It was a whirlwind couple of days in Utah visiting our son at the RTC. He has now been there six months. When I get a little down about not having him at home, I think of all the fun he says he's having and I feel much better. He is a real trooper and has gotten on board with working on "himself" in treatment. Our visits are important because they are another step in his progress towards returning home. Time allows us to repair our relationships, after some difficult years when he admittedly "pushed us away". By the way, those are his words!
Our son was close to getting his Level 2 back, but it did not happen for this visit. Our days were spent together off campus from 9 am-9pm on Saturday and Sunday. We also had a few precious hours on our arrival day, Friday by going to an early Pizza dinner and making a few family phone calls.
Our time together was special. We ate some good food: Texas Roadhouse BBQ, Italian food at Oregano and a huge breakfast at the Black Bear Diner. We saw some good movies: "Ready Player One", "The Greatest Showman" and "A Wrinkle in Time". We talked about the themes in each of them and how the films affected us. Our sixteen year old liked the movie about video games the best ("Ready Player One"), which was not a surprise. I really liked "The Greatest Showman", a musical about PT Barnum that had themes of inclusion and perseverance. My partner liked "A Wrinkle in Time" which made her very emotional after seeing it. "Love" was at the center of that movie. Funny how we project many things going on in our lives onto the movies we watch. There are universal languages in film.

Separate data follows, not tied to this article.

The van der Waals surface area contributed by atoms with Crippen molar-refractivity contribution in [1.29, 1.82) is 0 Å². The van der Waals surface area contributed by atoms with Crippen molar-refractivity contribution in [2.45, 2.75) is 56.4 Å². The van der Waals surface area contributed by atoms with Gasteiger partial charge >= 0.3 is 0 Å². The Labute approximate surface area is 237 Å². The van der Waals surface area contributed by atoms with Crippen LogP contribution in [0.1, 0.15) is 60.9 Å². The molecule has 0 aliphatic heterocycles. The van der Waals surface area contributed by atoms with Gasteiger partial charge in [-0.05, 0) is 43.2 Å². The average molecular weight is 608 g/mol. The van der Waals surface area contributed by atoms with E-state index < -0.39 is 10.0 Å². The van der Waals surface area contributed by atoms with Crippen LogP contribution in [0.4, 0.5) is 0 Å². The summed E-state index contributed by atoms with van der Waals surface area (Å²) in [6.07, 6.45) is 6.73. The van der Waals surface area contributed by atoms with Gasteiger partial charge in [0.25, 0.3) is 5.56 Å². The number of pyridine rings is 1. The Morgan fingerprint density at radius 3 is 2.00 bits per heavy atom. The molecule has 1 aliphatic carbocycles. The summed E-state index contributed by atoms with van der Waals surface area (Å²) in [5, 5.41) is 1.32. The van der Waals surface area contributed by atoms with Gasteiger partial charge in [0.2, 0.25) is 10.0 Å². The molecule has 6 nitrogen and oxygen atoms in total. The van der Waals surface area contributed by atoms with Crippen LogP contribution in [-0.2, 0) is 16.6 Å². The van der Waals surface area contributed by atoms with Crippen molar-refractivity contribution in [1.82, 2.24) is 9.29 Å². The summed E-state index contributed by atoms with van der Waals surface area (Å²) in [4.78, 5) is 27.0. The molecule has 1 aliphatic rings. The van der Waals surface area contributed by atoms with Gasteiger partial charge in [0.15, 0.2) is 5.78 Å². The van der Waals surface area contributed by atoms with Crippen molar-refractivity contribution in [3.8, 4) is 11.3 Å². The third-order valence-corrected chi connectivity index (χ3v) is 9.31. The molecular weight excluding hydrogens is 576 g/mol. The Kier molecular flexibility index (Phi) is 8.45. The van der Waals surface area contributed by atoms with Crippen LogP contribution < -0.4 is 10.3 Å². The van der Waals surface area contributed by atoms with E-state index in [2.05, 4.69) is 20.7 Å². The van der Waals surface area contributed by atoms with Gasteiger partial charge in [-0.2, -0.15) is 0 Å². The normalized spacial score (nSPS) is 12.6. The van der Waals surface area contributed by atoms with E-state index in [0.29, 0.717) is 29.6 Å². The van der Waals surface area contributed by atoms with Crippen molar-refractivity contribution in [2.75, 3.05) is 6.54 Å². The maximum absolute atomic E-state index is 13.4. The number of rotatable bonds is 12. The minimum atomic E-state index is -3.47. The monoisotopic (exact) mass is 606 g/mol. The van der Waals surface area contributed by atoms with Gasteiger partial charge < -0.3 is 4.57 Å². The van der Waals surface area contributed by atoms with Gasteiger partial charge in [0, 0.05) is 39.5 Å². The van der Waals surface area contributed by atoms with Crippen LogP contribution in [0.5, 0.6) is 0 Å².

Besides eating and watching movies, we also got a lot of exercise. One of our favorite hang-outs is the Provo Rec Center. We obtained a Day Pass for the three of us which cost a whopping total of $12! We ran together, swam and played pickleball. Our son led us in some weight room activities, too. It was just the perfect day for it, since the rain was pelting outside of the gym. This time we remembered to bring our own towels!
We also took a couple of fun hikes on trails we just happened upon: Box Canyon and some other trails on the way to Sundance. It gave us an opportunity to talk about some of our son's past behaviors and get filled in on missing information from those non-communicative times in our past. We also talked about the future and what we "saw" happening in our lives together. We listened and learned more about each other. One thing that our son shared was how much he really liked going to "Wilderness". He said he liked everything about it!